1. The nursing home did not meet quality of care standards. Section 483.25 of the Federal Code states that nursing homes must ensure that residents “receive treatment and care in accordance with professional standards of practice” and based on comprehensive assessments of each individual. According to a July 17, 2019 inspection, the nursing home did not ensure proper treatment and care for three residents. An inspector found that one resident did not receive “timely treatment and care for complaints of pain” resulting from their fall from a lift; another did not receive timely treatment and care for a bedsore/pressure ulcer on their left heel; and a third was not provided prompt medication, per a physician’s orders, for their “critically elevated potassium levels.” The citation describes these failures as resulting in the “potential to cause more than minimal harm” to residents.

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Sapphire Nursing at Meadow Hill received 42 citations for violations of public health code between 2016 and 2020, according to New York State Department of Health records accessed on February 20, 2020. The facility has also been the subject of a 2011 fine of $72,000 in connection to findings during a 2009 inspection that it violated health code provisions regarding mistreatment and neglect, pressure ulcers, resident dignity, resident well-being, nurse aid competency, and administrative practices and procedures. The Newburgh nursing home’s citations resulted from a total of five surveys by state inspectors. The deficiencies they describe include the following:

1. The nursing home did not ensure residents were free from significant medication errors. Section 483.45 of the Federal Code ensures nursing home residents the right to be “free of any significant medication errors.” A May 2019 citation found that Sapphire Nursing at Meadow Hill did not ensure its residents were free of such. An inspector specifically found that one Licensed Practical Nurse “did not administer medications prescribed by the physician” to 12 residents. A plan of correction undertaken by the facility included the suspension of that LPN, whose employment with the facility later ended. The citation states that this deficiency had the “potential to cause more than minimal harm.”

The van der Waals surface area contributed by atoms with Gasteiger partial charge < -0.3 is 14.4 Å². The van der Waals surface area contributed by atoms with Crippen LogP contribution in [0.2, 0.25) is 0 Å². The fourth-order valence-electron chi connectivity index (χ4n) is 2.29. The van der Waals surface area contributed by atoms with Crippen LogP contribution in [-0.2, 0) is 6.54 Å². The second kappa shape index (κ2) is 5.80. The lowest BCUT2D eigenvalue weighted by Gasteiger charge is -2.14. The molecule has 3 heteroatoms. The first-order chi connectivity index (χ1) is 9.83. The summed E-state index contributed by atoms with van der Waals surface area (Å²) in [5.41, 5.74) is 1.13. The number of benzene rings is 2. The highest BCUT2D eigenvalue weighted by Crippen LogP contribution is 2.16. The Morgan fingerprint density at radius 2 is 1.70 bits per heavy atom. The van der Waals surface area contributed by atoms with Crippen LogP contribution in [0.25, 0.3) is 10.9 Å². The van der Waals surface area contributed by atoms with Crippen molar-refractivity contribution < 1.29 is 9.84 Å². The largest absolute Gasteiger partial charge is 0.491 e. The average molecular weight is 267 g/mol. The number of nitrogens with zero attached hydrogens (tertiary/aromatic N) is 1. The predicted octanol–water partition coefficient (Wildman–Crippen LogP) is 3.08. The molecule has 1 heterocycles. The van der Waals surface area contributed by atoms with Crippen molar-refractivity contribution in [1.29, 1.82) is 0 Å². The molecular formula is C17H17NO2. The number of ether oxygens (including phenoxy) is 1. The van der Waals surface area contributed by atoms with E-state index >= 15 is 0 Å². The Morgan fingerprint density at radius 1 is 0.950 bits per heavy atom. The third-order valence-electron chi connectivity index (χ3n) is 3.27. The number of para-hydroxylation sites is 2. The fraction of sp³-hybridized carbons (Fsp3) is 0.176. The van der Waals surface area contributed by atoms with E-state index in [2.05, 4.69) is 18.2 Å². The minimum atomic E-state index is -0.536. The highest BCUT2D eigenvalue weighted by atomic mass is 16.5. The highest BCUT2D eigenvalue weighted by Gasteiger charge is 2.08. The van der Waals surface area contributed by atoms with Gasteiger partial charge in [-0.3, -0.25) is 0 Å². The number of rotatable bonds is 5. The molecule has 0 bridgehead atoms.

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Terence Cardinal Cooke Health Care Center received 34 citations for violations of public health code between 2016 and 2020, according to New York State Department of Health records accessed on February 13, 2020. The facility has also been the subject of a 2011 fine of $2,000 in connection to findings during a 2010 inspection that it violated health code provisions regarding quality of care. The Manhattan nursing home’s citations resulted from a total of three surveys by state inspectors. The deficiencies they describe include the following:

1. The nursing home did not ensure residents an environment free of accident hazards. Under Section 483.25 of the Federal Code, nursing homes must provide residents an environment as free as possible from accident hazards, and which also has adequate staff supervision to prevent accidents. A February 2018 citation found that Terence Cardinal Cooke Health Care Center did not provide one resident with necessary supervision to prevent an accident. The citation notes that the resident had been identified as at high risk for fall and injury, and that her comprehensive care plan documented that staff would monitor the resident directly when the resident was at the nursing station. In spite of this, according to the citation, the resident sustained a fall and injury at the nursing station. A Licensed Practical Nurse stated in an interview that she had not assigned anyone to monitor the resident, and that none of the six Certified Nursing Assistants on the unit witnessed the fall. In an interview, the facility’s Director of Nursing stated of the resident’s care plan documentation for monitoring while at the  nursing statement, “it has a greater chance that staff will see the resident more often, and does not mean that the resident must be on Line of Sight.”